The U.S. Chamber of Commerce shouts “JOBS” with two-story-tall block letters strung on its building facing the White House.
That might be the closest the business trade association gets to President Barack Obama’s talks on skirting the fiscal cliff, a $607 billion combination of automatic spending cuts and tax increases scheduled to take effect in January.
The chamber’s place on the sidelines as of now shows Obama is “still in campaign mode,” Jade West, senior vice president of government relations for the National Association of Wholesaler-Distributors, said in an interview. She said she views the chamber’s spending against Democrats as “a chicken-and-egg situation.”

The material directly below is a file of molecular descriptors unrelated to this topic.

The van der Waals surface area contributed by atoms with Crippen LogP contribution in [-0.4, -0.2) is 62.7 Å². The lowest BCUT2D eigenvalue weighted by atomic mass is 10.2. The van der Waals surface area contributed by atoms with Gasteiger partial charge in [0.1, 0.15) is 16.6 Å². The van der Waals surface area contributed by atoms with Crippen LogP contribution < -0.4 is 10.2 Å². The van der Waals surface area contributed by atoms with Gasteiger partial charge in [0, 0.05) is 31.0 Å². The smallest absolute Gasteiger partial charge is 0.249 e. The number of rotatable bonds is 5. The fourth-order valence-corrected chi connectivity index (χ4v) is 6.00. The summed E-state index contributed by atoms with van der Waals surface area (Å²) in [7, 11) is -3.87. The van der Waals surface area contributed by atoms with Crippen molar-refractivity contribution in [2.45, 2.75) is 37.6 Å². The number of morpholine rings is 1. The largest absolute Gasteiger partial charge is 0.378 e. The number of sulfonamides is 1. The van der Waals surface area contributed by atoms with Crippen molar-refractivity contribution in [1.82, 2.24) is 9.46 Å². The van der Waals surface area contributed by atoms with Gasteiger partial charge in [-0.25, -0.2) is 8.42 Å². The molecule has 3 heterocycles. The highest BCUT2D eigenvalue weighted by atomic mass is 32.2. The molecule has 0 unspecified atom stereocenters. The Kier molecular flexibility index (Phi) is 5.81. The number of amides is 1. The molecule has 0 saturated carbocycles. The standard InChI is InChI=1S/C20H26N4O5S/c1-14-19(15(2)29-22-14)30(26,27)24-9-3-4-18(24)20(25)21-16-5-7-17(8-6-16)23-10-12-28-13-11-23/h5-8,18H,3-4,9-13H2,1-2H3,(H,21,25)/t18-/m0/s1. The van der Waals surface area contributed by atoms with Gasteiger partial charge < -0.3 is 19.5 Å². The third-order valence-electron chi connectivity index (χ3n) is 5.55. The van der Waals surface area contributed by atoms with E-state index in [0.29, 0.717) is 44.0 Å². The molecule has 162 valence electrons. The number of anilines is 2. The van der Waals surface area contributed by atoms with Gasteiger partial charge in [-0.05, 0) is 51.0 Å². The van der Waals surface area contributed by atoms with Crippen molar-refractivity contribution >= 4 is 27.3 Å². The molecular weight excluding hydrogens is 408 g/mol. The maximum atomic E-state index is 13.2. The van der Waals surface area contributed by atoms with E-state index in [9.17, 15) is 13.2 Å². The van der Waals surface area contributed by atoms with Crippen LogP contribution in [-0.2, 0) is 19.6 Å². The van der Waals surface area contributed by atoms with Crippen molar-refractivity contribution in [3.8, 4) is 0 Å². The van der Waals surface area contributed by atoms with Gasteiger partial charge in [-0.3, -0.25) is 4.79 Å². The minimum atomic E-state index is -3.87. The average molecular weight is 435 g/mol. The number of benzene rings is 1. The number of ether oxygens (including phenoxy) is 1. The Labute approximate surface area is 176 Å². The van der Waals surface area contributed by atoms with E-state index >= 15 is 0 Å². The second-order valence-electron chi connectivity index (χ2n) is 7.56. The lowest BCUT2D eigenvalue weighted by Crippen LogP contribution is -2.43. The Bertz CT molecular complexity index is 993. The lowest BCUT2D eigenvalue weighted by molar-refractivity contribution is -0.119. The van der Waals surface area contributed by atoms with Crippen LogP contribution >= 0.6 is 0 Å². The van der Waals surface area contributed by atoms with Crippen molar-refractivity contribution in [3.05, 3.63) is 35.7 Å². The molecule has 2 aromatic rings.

Another group, the Partnership for New York City, has 32 corporate partners. The White House has tapped both groups to draw attention to CEOs willing to engage in seeking compromise.
Maya MacGuineas, a spokeswoman for Fix the Debt, said her group is designed to expire after the debt problem is solved, while the chamber and others will endure. Fix the Debt is an offshoot of the Committee for a Responsible Federal Budget, a bipartisan group that backs deficit reduction and of which MacGuineas is president.
Adding to the rival business voices, Patriotic Millionaires, a group with more than 200 top-earning members, paid visits Nov. 14 and 15 to House Minority Leader Nancy Pelosi, a California Democrat, Senator Chuck Grassley, an Iowa Republican, and others. Their message: Tax us. We can take it.
The chamber spent more than $50 million on ads, most of them opposing Senate and House Democrats, according to the Center for Responsive Politics, a Washington-based group that tracks political spending.